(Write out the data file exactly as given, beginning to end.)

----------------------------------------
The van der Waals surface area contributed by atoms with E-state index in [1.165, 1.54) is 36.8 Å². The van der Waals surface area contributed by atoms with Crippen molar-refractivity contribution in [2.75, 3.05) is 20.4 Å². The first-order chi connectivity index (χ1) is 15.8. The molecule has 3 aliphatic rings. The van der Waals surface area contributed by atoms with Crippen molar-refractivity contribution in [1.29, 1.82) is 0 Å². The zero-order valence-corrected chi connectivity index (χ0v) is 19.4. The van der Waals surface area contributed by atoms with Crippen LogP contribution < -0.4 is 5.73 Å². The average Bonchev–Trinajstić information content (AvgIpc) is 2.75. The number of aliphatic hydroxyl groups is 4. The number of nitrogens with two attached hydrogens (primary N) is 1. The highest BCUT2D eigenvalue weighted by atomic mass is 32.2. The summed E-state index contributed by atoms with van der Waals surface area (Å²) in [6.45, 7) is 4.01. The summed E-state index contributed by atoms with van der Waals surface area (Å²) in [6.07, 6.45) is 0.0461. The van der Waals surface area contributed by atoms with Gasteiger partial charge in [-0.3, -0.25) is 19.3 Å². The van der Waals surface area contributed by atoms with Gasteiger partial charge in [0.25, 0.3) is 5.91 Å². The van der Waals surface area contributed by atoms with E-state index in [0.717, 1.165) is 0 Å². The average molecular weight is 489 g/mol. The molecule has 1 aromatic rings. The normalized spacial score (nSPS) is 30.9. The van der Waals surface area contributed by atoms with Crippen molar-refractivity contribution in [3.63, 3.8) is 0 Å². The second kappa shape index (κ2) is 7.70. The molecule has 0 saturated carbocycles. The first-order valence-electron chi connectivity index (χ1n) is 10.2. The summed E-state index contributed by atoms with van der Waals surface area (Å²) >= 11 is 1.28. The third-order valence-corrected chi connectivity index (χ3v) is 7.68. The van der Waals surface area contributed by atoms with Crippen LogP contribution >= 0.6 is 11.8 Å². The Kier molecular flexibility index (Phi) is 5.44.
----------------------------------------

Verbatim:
The van der Waals surface area contributed by atoms with E-state index in [1.165, 1.54) is 36.8 Å². The van der Waals surface area contributed by atoms with Crippen molar-refractivity contribution in [2.75, 3.05) is 20.4 Å². The first-order chi connectivity index (χ1) is 15.8. The molecule has 3 aliphatic rings. The van der Waals surface area contributed by atoms with Crippen molar-refractivity contribution in [1.29, 1.82) is 0 Å². The zero-order valence-corrected chi connectivity index (χ0v) is 19.4. The van der Waals surface area contributed by atoms with Crippen LogP contribution < -0.4 is 5.73 Å². The average Bonchev–Trinajstić information content (AvgIpc) is 2.75. The number of aliphatic hydroxyl groups is 4. The number of nitrogens with two attached hydrogens (primary N) is 1. The highest BCUT2D eigenvalue weighted by atomic mass is 32.2. The summed E-state index contributed by atoms with van der Waals surface area (Å²) in [6.45, 7) is 4.01. The summed E-state index contributed by atoms with van der Waals surface area (Å²) in [6.07, 6.45) is 0.0461. The van der Waals surface area contributed by atoms with Gasteiger partial charge in [-0.3, -0.25) is 19.3 Å². The van der Waals surface area contributed by atoms with Gasteiger partial charge in [0.25, 0.3) is 5.91 Å². The van der Waals surface area contributed by atoms with E-state index in [0.717, 1.165) is 0 Å². The average molecular weight is 489 g/mol. The molecule has 1 aromatic rings. The normalized spacial score (nSPS) is 30.9. The van der Waals surface area contributed by atoms with Crippen molar-refractivity contribution in [3.63, 3.8) is 0 Å². The second kappa shape index (κ2) is 7.70. The molecule has 0 saturated carbocycles. The first-order valence-electron chi connectivity index (χ1n) is 10.2. The summed E-state index contributed by atoms with van der Waals surface area (Å²) >= 11 is 1.28. The third-order valence-corrected chi connectivity index (χ3v) is 7.68. The van der Waals surface area contributed by atoms with Crippen LogP contribution >= 0.6 is 11.8 Å². The Kier molecular flexibility index (Phi) is 5.44.